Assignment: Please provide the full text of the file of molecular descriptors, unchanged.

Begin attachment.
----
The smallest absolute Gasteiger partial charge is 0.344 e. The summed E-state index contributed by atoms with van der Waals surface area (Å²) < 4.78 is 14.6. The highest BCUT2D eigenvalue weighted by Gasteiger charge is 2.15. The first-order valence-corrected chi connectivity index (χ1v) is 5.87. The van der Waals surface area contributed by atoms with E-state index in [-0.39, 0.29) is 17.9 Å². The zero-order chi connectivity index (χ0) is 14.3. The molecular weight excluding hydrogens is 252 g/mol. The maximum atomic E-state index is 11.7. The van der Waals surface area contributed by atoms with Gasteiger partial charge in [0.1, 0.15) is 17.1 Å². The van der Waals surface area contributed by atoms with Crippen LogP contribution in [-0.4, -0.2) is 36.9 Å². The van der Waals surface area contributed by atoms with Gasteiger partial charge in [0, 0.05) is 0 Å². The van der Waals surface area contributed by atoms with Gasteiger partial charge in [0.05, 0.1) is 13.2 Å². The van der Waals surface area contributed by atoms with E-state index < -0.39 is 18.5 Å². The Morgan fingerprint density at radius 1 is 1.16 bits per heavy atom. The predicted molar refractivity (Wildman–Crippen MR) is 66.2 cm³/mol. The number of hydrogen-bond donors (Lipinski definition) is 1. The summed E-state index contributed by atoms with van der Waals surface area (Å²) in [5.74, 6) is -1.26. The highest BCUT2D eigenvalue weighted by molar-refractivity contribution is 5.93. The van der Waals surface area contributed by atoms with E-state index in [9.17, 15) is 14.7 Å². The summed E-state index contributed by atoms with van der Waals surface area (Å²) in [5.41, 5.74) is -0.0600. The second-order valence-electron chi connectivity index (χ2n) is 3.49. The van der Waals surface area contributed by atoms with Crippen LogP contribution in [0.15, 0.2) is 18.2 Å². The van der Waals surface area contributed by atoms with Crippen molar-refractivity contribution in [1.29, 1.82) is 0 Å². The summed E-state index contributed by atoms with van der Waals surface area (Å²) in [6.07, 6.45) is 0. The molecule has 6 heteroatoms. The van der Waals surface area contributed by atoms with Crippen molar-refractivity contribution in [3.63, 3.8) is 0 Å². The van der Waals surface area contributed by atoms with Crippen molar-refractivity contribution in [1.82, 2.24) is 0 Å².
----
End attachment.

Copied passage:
The smallest absolute Gasteiger partial charge is 0.344 e. The summed E-state index contributed by atoms with van der Waals surface area (Å²) < 4.78 is 14.6. The highest BCUT2D eigenvalue weighted by Gasteiger charge is 2.15. The first-order valence-corrected chi connectivity index (χ1v) is 5.87. The van der Waals surface area contributed by atoms with E-state index in [-0.39, 0.29) is 17.9 Å². The zero-order chi connectivity index (χ0) is 14.3. The molecular weight excluding hydrogens is 252 g/mol. The maximum atomic E-state index is 11.7. The van der Waals surface area contributed by atoms with Gasteiger partial charge in [0.1, 0.15) is 17.1 Å². The van der Waals surface area contributed by atoms with Crippen LogP contribution in [-0.4, -0.2) is 36.9 Å². The van der Waals surface area contributed by atoms with Gasteiger partial charge in [0, 0.05) is 0 Å². The van der Waals surface area contributed by atoms with Gasteiger partial charge in [0.05, 0.1) is 13.2 Å². The van der Waals surface area contributed by atoms with E-state index < -0.39 is 18.5 Å². The Morgan fingerprint density at radius 1 is 1.16 bits per heavy atom. The predicted molar refractivity (Wildman–Crippen MR) is 66.2 cm³/mol. The number of hydrogen-bond donors (Lipinski definition) is 1. The summed E-state index contributed by atoms with van der Waals surface area (Å²) in [5.74, 6) is -1.26. The highest BCUT2D eigenvalue weighted by molar-refractivity contribution is 5.93. The van der Waals surface area contributed by atoms with E-state index in [9.17, 15) is 14.7 Å². The summed E-state index contributed by atoms with van der Waals surface area (Å²) in [5.41, 5.74) is -0.0600. The second-order valence-electron chi connectivity index (χ2n) is 3.49. The van der Waals surface area contributed by atoms with Crippen LogP contribution in [0.15, 0.2) is 18.2 Å². The van der Waals surface area contributed by atoms with Crippen molar-refractivity contribution in [1.29, 1.82) is 0 Å². The summed E-state index contributed by atoms with van der Waals surface area (Å²) in [6.07, 6.45) is 0. The molecule has 6 heteroatoms. The van der Waals surface area contributed by atoms with Crippen molar-refractivity contribution in [3.63, 3.8) is 0 Å². The van der Waals surface area contributed by atoms with Crippen molar-refractivity contribution in [1.82, 2.24) is 0 Å².